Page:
She reported abnormal upregulation of an isoform of ErbB4, called CYT-1, and an isoform of PI3K called PI3KCD, in schizophrenia and in people homozygous for the risk allele for ErbB4. These upregulations are also found in postmortem brains from people with schizophrenia. Elevated levels of PI3KCD suppress AKT activity, which disinhibits GSK3β and ultimately attenuates neuregulin signaling. This means selective PI3KCD inhibitors may normalize activity in this pathway, and cancer research—which is interested in GSK3β because of its role in cell proliferation—has already come up with some. One that has been tested prevents amphetamine-induced hyperlocomotion in mice, without effects on cognition. PI3KCD inhibitors are in clinical trials already, and these results may establish a place for PI3KCD in the network of schizophrenia-related molecules.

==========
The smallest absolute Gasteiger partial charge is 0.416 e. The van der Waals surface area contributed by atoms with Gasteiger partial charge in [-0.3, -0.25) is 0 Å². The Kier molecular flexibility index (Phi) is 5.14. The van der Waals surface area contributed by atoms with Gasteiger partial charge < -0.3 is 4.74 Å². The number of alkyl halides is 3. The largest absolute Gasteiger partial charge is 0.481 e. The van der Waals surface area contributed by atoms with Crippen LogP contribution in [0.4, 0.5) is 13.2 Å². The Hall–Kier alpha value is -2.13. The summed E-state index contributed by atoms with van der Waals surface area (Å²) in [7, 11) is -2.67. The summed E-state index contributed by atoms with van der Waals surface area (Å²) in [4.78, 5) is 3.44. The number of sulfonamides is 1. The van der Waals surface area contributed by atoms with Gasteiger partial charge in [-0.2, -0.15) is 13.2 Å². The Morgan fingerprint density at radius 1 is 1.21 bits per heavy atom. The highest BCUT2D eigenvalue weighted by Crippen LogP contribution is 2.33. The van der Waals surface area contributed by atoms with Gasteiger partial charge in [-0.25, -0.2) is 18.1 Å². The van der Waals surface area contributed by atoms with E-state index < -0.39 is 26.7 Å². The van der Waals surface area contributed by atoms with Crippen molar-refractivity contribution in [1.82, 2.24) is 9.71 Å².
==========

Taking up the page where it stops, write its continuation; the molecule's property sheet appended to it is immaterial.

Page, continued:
Returning to the idea that underactive NMDA receptors may be at the heart of schizophrenia, Brian Campbell of Pfizer presented a way to suppress kynurenic acid levels in the brain, which are elevated in the CSF in schizophrenia. Kynurenic acid antagonizes NMDA receptors, and abnormally high levels may contribute to cognitive deficits found in schizophrenia. Campbell targeted the key enzyme that makes kynurenic acid in the brain, called kynurenine aminotransferase II (KAT II), with a compound that potently and selectively inhibits KAT II. This KAT II inhibitor reduced kynurenic acid levels by as much as 80 percent in rats and improved performance of rats and nonhuman primates in tasks measuring attention and working memory. It also rapidly reversed anhedonia, as measured by a decrease in sucrose consumption, that resulted from subjecting rats to chronic, mild stress. However, this KAT II inhibitor did not affect the usual models of psychosis-like behavior, like prepulse inhibition or amphetamine-induced hyperlocomotion. This suggests that KAT II inhibitors could work as an adjunctive to antipsychotics to treat cognitive and negative symptoms. Campbell said that the KAT II inhibitor did not interfere with the antipsychotic's ability to normalize psychosis-related measures, but that it was still unclear whether an antipsychotic would undermine the KAT II inhibitor's effect on cognitive measures.—Michele Solis.